Luther's Explanatory NotesThis parable was interpreted by the fathers, and especially Gregory, to mean, that the first who were sent into the vineyard were Adam and Adam's children until the time of the flood; but the second were those from Noah to Abraham; the third, those from Abraham to Moses and Aaron; the fourth, those from Moses to Christ; the fifth, who were only one hour in the vineyard, were those who came shortly before the time of Christ, and who were saved together with the others. Such prating is good enough to pass away the time, when one has nothing else to preach. But we must follow the Scriptures, which everywhere in the prophets here and there call the Jewish people a vineyard, as in Isaiah 5 and others. Compare also Matthew 21:33-45; John 15:5.
8 So when even was come, the lord of the vineyard saith unto his steward, Call the laborers, and give them their hire, beginning from the last unto the first. 9 And when they came that were hired about the eleventh hour, they received every man a penny.Received every man a penny. The sum and substance of the teaching of this parable is, that we should learn therefrom that God does not deal with us according to our desert, but gives to each one equally out of grace, the promised penny, whether he has labored much or little; namely, his Son Jesus Christ, the forgiveness of sins, deliverance from death and all grief of heart; in addition, he gives us also his Holy Spirit, and finally he gives us eternal life.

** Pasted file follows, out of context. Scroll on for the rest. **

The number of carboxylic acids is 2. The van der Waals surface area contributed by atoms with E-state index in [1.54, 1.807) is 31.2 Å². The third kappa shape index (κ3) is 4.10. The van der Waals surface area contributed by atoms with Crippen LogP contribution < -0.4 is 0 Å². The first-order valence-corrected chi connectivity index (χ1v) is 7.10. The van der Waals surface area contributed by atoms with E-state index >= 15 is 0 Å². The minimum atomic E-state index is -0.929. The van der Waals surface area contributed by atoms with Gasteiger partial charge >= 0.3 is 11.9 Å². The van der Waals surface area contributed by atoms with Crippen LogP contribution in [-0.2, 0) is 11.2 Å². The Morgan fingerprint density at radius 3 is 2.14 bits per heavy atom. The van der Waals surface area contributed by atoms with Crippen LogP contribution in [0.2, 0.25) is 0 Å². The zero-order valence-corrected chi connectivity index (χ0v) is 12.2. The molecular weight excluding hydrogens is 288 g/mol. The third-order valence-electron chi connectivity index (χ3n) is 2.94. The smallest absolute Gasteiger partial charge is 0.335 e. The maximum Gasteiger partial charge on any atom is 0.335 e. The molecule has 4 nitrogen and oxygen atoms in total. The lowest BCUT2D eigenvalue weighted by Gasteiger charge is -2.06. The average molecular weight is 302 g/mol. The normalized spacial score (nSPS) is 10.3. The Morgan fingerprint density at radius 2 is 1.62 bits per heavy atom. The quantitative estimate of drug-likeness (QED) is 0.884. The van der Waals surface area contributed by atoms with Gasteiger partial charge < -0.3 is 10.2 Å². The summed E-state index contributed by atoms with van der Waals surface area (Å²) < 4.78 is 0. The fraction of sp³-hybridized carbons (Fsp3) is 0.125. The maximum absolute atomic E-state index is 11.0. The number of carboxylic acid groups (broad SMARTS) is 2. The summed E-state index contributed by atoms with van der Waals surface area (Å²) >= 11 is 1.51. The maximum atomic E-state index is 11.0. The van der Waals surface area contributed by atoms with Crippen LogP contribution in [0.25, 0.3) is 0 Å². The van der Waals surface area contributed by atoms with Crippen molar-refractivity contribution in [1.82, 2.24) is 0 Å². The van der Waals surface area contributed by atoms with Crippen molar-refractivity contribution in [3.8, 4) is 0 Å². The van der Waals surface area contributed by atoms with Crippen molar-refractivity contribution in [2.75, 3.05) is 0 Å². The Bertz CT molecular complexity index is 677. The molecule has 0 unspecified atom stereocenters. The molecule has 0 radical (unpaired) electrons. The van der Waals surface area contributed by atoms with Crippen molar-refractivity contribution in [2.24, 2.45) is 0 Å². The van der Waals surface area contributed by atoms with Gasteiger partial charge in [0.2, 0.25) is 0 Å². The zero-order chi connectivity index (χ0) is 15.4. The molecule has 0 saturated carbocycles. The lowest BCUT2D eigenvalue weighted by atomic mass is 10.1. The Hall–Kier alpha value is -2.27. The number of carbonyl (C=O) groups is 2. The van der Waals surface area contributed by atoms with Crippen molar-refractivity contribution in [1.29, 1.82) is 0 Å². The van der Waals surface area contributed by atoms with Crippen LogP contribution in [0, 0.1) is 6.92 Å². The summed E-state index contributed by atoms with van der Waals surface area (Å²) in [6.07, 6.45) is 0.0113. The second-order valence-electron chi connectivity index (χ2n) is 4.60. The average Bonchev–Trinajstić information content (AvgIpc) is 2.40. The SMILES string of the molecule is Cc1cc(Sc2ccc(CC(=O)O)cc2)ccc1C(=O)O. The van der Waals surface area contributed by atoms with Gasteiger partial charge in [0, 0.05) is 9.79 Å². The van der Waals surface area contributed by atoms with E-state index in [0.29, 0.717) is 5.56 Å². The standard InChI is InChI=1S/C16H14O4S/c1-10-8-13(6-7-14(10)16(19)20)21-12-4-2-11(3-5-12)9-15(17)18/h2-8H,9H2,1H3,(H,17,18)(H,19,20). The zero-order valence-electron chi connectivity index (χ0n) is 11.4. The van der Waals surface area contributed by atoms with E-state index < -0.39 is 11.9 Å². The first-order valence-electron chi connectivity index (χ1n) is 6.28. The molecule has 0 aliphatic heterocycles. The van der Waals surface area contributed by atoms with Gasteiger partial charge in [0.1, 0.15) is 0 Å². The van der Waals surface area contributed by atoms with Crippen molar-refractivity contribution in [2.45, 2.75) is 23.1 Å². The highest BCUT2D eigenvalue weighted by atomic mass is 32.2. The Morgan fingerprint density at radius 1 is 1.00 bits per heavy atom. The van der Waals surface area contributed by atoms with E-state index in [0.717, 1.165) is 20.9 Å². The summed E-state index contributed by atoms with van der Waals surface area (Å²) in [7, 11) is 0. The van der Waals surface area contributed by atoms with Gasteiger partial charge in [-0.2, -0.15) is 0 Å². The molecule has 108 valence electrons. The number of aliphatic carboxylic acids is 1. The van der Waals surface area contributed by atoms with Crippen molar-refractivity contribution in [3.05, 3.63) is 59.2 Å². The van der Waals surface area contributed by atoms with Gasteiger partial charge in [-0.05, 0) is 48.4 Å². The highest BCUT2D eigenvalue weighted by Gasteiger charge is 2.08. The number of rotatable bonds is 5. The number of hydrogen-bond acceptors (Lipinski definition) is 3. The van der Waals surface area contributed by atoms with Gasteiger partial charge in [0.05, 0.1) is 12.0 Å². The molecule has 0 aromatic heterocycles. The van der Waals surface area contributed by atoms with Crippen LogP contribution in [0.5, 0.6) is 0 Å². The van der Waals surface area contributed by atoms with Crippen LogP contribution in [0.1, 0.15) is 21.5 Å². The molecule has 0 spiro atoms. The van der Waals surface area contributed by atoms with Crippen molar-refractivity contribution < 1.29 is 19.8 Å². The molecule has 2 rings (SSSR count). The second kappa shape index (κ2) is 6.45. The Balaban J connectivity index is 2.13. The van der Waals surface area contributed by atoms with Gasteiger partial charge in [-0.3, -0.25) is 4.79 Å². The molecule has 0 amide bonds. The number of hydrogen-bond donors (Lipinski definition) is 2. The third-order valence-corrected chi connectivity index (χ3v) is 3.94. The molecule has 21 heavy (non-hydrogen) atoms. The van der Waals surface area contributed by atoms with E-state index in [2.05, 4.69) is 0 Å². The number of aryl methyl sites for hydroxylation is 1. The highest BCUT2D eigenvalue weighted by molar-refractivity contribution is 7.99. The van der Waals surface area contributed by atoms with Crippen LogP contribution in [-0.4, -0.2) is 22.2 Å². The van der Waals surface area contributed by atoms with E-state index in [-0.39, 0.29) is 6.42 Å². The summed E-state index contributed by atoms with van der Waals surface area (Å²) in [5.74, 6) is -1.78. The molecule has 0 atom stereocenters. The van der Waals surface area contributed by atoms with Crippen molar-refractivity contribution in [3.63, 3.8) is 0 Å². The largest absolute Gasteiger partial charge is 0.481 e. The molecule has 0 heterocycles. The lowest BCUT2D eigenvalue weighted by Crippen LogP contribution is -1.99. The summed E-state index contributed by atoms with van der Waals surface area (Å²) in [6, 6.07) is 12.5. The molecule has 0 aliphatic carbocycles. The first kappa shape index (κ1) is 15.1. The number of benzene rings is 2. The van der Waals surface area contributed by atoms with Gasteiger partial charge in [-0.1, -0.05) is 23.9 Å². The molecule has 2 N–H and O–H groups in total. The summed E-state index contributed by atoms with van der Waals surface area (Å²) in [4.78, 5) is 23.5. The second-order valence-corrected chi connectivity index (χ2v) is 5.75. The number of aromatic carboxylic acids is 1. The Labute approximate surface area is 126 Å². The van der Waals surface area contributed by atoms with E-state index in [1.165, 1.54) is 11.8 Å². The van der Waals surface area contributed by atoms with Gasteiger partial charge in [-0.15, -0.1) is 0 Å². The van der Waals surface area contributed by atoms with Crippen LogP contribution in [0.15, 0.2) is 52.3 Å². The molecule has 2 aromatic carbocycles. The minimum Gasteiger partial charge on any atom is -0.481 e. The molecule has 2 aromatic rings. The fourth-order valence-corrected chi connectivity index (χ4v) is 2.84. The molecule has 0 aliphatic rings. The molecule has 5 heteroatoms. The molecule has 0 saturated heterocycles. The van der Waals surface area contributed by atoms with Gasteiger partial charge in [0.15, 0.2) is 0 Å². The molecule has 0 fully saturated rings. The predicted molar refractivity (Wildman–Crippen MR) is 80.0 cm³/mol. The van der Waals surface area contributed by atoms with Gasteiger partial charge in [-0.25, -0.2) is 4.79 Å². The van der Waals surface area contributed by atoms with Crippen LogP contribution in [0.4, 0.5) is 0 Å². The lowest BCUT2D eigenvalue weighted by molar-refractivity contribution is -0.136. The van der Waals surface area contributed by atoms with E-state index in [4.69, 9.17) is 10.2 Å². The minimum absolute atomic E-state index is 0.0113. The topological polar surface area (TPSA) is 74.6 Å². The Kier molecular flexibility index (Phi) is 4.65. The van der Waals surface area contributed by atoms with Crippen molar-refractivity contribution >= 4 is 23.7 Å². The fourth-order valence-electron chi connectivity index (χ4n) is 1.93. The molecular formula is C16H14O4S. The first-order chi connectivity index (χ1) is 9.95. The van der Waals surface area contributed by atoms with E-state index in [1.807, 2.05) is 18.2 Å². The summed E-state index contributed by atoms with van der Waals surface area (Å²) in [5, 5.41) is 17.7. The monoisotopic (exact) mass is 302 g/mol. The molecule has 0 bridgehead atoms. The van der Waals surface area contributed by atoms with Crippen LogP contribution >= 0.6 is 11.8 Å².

Now, if God wishes to give you something extra for the labor which you have performed more than some other one, he will know very well how to reward you. But the promised penny, Christ and the forgiveness of sins, we shall receive all alike.